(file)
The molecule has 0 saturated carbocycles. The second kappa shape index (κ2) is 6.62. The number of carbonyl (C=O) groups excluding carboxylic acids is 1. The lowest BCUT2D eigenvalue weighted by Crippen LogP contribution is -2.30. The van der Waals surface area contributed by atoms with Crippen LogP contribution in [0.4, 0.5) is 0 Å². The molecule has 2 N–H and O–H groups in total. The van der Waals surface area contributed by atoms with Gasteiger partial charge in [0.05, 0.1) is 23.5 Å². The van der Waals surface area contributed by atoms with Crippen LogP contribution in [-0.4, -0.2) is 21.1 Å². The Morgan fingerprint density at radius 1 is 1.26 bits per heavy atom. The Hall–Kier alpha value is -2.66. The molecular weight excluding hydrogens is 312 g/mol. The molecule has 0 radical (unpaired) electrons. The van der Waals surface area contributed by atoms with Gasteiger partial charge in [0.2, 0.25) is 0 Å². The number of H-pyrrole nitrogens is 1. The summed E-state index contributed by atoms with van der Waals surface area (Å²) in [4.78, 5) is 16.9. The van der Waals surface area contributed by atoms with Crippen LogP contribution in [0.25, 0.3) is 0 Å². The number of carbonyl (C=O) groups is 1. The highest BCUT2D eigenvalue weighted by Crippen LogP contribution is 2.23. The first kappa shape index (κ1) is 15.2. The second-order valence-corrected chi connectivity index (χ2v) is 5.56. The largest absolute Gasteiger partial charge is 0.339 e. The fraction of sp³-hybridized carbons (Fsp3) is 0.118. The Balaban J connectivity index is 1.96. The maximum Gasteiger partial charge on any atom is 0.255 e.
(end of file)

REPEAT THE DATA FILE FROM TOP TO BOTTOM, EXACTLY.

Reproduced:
The molecule has 0 saturated carbocycles. The second kappa shape index (κ2) is 6.62. The number of carbonyl (C=O) groups excluding carboxylic acids is 1. The lowest BCUT2D eigenvalue weighted by Crippen LogP contribution is -2.30. The van der Waals surface area contributed by atoms with Crippen LogP contribution in [0.4, 0.5) is 0 Å². The molecule has 2 N–H and O–H groups in total. The van der Waals surface area contributed by atoms with Gasteiger partial charge in [0.05, 0.1) is 23.5 Å². The van der Waals surface area contributed by atoms with Crippen LogP contribution in [-0.4, -0.2) is 21.1 Å². The Morgan fingerprint density at radius 1 is 1.26 bits per heavy atom. The Hall–Kier alpha value is -2.66. The molecular weight excluding hydrogens is 312 g/mol. The molecule has 0 radical (unpaired) electrons. The van der Waals surface area contributed by atoms with Gasteiger partial charge in [0.2, 0.25) is 0 Å². The number of H-pyrrole nitrogens is 1. The summed E-state index contributed by atoms with van der Waals surface area (Å²) in [4.78, 5) is 16.9. The van der Waals surface area contributed by atoms with Crippen LogP contribution in [0.25, 0.3) is 0 Å². The number of carbonyl (C=O) groups is 1. The highest BCUT2D eigenvalue weighted by Crippen LogP contribution is 2.23. The first kappa shape index (κ1) is 15.2. The second-order valence-corrected chi connectivity index (χ2v) is 5.56. The largest absolute Gasteiger partial charge is 0.339 e. The fraction of sp³-hybridized carbons (Fsp3) is 0.118. The Balaban J connectivity index is 1.96. The maximum Gasteiger partial charge on any atom is 0.255 e.